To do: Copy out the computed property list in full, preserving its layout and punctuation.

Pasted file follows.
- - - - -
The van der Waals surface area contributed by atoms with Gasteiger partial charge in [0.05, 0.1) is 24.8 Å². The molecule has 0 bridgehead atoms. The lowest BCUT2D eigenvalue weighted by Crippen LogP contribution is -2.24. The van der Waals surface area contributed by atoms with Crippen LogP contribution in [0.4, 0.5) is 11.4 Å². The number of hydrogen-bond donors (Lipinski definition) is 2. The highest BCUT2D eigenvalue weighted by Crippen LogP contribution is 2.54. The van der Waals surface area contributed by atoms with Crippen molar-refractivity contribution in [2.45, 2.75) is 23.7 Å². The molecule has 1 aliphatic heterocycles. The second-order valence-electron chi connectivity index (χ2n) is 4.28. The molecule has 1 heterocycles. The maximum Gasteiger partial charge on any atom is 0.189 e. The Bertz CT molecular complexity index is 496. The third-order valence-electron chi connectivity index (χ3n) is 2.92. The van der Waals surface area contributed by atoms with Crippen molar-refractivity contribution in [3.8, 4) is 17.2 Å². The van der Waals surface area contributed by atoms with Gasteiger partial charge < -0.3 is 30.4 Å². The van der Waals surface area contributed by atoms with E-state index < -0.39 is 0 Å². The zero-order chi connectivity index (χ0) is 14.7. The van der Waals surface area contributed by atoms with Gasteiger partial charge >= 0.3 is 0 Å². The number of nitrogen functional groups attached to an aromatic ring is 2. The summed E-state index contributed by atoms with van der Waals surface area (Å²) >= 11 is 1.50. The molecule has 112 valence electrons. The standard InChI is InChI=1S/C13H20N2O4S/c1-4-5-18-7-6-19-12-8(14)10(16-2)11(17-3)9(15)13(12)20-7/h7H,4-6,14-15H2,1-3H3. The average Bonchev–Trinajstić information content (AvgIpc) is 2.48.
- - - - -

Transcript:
The van der Waals surface area contributed by atoms with Gasteiger partial charge in [0.05, 0.1) is 24.8 Å². The molecule has 0 bridgehead atoms. The lowest BCUT2D eigenvalue weighted by Crippen LogP contribution is -2.24. The van der Waals surface area contributed by atoms with Crippen LogP contribution in [0.4, 0.5) is 11.4 Å². The number of hydrogen-bond donors (Lipinski definition) is 2. The highest BCUT2D eigenvalue weighted by Crippen LogP contribution is 2.54. The van der Waals surface area contributed by atoms with Crippen molar-refractivity contribution in [2.45, 2.75) is 23.7 Å². The molecule has 1 aliphatic heterocycles. The second-order valence-electron chi connectivity index (χ2n) is 4.28. The molecule has 1 heterocycles. The maximum Gasteiger partial charge on any atom is 0.189 e. The Bertz CT molecular complexity index is 496. The third-order valence-electron chi connectivity index (χ3n) is 2.92. The van der Waals surface area contributed by atoms with Crippen molar-refractivity contribution in [3.8, 4) is 17.2 Å². The van der Waals surface area contributed by atoms with Gasteiger partial charge < -0.3 is 30.4 Å². The van der Waals surface area contributed by atoms with E-state index < -0.39 is 0 Å². The zero-order chi connectivity index (χ0) is 14.7. The van der Waals surface area contributed by atoms with Gasteiger partial charge >= 0.3 is 0 Å². The number of nitrogen functional groups attached to an aromatic ring is 2. The summed E-state index contributed by atoms with van der Waals surface area (Å²) >= 11 is 1.50. The molecule has 112 valence electrons. The standard InChI is InChI=1S/C13H20N2O4S/c1-4-5-18-7-6-19-12-8(14)10(16-2)11(17-3)9(15)13(12)20-7/h7H,4-6,14-15H2,1-3H3. The average Bonchev–Trinajstić information content (AvgIpc) is 2.48.